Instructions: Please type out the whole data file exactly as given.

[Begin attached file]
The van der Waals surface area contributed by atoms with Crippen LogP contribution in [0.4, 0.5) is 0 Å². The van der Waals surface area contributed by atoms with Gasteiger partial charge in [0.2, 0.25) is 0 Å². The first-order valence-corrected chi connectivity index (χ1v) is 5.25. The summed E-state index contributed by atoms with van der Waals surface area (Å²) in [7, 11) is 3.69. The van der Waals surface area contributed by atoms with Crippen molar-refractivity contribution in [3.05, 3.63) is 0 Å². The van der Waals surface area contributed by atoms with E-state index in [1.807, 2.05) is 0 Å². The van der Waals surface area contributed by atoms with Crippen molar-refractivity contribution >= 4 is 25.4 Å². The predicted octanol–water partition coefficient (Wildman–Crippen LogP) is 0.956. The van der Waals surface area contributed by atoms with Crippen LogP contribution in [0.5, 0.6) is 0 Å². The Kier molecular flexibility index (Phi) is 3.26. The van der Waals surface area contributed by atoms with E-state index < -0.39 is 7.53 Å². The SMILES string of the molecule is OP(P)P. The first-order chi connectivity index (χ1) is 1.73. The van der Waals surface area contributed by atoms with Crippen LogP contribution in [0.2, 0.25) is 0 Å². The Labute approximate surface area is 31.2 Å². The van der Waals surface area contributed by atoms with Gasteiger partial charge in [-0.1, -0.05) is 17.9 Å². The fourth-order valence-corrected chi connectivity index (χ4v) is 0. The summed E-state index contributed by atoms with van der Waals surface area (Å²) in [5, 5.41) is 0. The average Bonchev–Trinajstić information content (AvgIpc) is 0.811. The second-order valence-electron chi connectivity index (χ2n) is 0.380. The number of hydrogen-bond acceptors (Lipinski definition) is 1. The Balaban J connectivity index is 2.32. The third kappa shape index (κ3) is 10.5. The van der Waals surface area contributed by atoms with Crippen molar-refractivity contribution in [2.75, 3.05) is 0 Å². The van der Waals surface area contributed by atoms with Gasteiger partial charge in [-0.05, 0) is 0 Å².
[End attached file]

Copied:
The van der Waals surface area contributed by atoms with Crippen LogP contribution in [0.4, 0.5) is 0 Å². The van der Waals surface area contributed by atoms with Gasteiger partial charge in [0.2, 0.25) is 0 Å². The first-order valence-corrected chi connectivity index (χ1v) is 5.25. The summed E-state index contributed by atoms with van der Waals surface area (Å²) in [7, 11) is 3.69. The van der Waals surface area contributed by atoms with Crippen molar-refractivity contribution in [3.05, 3.63) is 0 Å². The van der Waals surface area contributed by atoms with E-state index in [1.807, 2.05) is 0 Å². The van der Waals surface area contributed by atoms with Crippen molar-refractivity contribution >= 4 is 25.4 Å². The predicted octanol–water partition coefficient (Wildman–Crippen LogP) is 0.956. The van der Waals surface area contributed by atoms with Crippen LogP contribution in [0.5, 0.6) is 0 Å². The Kier molecular flexibility index (Phi) is 3.26. The van der Waals surface area contributed by atoms with E-state index < -0.39 is 7.53 Å². The SMILES string of the molecule is OP(P)P. The first-order chi connectivity index (χ1) is 1.73. The van der Waals surface area contributed by atoms with Crippen LogP contribution in [0.2, 0.25) is 0 Å². The Labute approximate surface area is 31.2 Å². The van der Waals surface area contributed by atoms with Gasteiger partial charge in [-0.1, -0.05) is 17.9 Å². The fourth-order valence-corrected chi connectivity index (χ4v) is 0. The summed E-state index contributed by atoms with van der Waals surface area (Å²) in [5, 5.41) is 0. The average Bonchev–Trinajstić information content (AvgIpc) is 0.811. The second-order valence-electron chi connectivity index (χ2n) is 0.380. The number of hydrogen-bond acceptors (Lipinski definition) is 1. The Balaban J connectivity index is 2.32. The third kappa shape index (κ3) is 10.5. The van der Waals surface area contributed by atoms with Crippen molar-refractivity contribution in [2.75, 3.05) is 0 Å². The van der Waals surface area contributed by atoms with Gasteiger partial charge in [-0.05, 0) is 0 Å².